French zoo’s baby pandas get football star godfather: Kylian Mbappé

100 days since their birth in a French zoo, Yuandudu and Huanlili now weigh 5.5 kg each. Footballer Kylian Mbappé is proud to have been named as their godfather.

French football star Kylian Mbappé is proud godfather to these two baby pandas.
French football star Kylian Mbappé is proud godfather to these two baby pandas. (Photo by GUILLAUME SOUVANT / AFP)

Twin panda cubs born in a French zoo were on Thursday named Yuandudu and Huanlili at a ceremony attended by football star Kylian Mbappe, who has been named the animals’ ‘godfather’.

Paris Saint-Germain star and France Mbappe and Chinese Olympic diving gold medallist Zhang Jiaqi, the ‘godmother’, were both at the event at the Beauval zoo in Saint-Aignan, central France.

The naming of baby pandas is traditionally the prerogative of China’s First Lady, but this time Peng Liyuan gave the job to the French public.

IN PICTURES: Panda in French zoo gives birth to twins

“More than 122,000 French people connected to our website to choose the names, Yuandudu and Huanlili,” from a number of options, zoo director Delphine Delord said.

Mbappe and Zhang unveiled a commemorative plaque to mark the occasion.

“It’s a great honour to be here 100 days after the birth of our two wonders,” Mbappe told the guests at the naming ceremony.

“It’s an honour but also a responsibility because, behind it, there is the project to protect this endangered species,” he added.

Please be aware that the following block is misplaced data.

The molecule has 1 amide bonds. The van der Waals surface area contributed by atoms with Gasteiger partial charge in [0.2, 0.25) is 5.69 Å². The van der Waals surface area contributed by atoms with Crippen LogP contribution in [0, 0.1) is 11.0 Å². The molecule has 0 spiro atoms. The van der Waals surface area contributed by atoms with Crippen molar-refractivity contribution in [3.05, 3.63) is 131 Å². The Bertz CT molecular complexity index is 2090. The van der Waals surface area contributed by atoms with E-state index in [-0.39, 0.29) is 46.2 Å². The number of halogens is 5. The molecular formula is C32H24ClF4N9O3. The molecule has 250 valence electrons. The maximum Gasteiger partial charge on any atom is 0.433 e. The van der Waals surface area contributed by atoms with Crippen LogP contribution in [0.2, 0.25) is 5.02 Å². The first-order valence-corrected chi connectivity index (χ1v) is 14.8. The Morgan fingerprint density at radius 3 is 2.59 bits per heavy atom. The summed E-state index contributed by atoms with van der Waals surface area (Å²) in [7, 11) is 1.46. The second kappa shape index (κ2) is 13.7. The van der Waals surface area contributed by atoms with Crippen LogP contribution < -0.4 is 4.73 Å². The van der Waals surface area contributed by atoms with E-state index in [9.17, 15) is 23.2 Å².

Panda reproduction, in captivity or in the wild, is notoriously difficult as experts say few pandas get in the mood or even know what to do when they do.

The two pandas, born back in August, way 5.5kg each.
It is unclear if Mbappé will play a hands-on role as godfather. (Photo by GUILLAUME SOUVANT / AFP)

Further complicating matters, the window for conception is small since female pandas are in heat only once a year for about 24-48 hours.

Only around 2,000 pandas remain alive in the wild in China, although the International Union for the Conservation of Natur (IUCN) removed them from the red list of endangered species in 2016.

The Beauval cubs, born on August 2 and both females, are the offspring of Yuan Zi and Huan Huan who were loaned to France by China a decade ago.

READ ALSO French zoo captures runaway red panda

The panda parents also had twins back in 2017, but only one survived.

“The names Yuandudu and Huanlili are inspired by their parents’ names, Yuan Zi and Huan Huan. They evoke the wish for healthy growth for the babies and symbolise the deep ties between China and France,” said Delord.

Forty-five percent of the online votes were for those names, she added.

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Green Party leader: ‘Right-wing parties want to push us out of parliament’

Per Bolund, joint leader of Sweden's Green party, spoke for thirteen and a half minutes at Almedalen before he mentioned the environment, climate, or fossil fuels, in a speech that began by dwelling on healthcare, women's rights, and welfare, before returning to the party's core issue.